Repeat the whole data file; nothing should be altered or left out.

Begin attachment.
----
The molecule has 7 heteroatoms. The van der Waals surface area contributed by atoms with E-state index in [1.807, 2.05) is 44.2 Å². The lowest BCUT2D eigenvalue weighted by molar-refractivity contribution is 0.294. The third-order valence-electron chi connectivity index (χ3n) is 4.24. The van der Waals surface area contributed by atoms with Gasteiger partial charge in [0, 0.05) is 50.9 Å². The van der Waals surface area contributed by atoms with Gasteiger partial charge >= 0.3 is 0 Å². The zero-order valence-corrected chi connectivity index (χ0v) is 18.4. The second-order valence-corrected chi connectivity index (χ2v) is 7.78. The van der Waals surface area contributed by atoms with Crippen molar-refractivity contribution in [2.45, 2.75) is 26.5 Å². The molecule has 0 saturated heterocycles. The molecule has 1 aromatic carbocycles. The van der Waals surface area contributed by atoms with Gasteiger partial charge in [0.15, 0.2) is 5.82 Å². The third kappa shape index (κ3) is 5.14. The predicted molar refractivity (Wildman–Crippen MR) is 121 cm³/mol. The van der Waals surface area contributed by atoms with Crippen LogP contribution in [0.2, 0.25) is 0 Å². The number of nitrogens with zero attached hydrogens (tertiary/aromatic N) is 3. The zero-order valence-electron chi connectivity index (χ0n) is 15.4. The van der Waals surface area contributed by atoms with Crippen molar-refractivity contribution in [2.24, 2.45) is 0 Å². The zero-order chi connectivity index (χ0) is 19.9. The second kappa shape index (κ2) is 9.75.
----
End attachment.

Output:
The molecule has 7 heteroatoms. The van der Waals surface area contributed by atoms with E-state index in [1.807, 2.05) is 44.2 Å². The lowest BCUT2D eigenvalue weighted by molar-refractivity contribution is 0.294. The third-order valence-electron chi connectivity index (χ3n) is 4.24. The van der Waals surface area contributed by atoms with Gasteiger partial charge in [0, 0.05) is 50.9 Å². The van der Waals surface area contributed by atoms with Gasteiger partial charge >= 0.3 is 0 Å². The zero-order valence-corrected chi connectivity index (χ0v) is 18.4. The second-order valence-corrected chi connectivity index (χ2v) is 7.78. The van der Waals surface area contributed by atoms with Crippen molar-refractivity contribution in [2.45, 2.75) is 26.5 Å². The molecule has 0 saturated heterocycles. The molecule has 1 aromatic carbocycles. The van der Waals surface area contributed by atoms with Gasteiger partial charge in [0.15, 0.2) is 5.82 Å². The third kappa shape index (κ3) is 5.14. The predicted molar refractivity (Wildman–Crippen MR) is 121 cm³/mol. The van der Waals surface area contributed by atoms with Crippen LogP contribution in [0.2, 0.25) is 0 Å². The number of nitrogens with zero attached hydrogens (tertiary/aromatic N) is 3. The zero-order valence-electron chi connectivity index (χ0n) is 15.4. The van der Waals surface area contributed by atoms with Crippen molar-refractivity contribution in [2.24, 2.45) is 0 Å². The zero-order chi connectivity index (χ0) is 19.9. The second kappa shape index (κ2) is 9.75.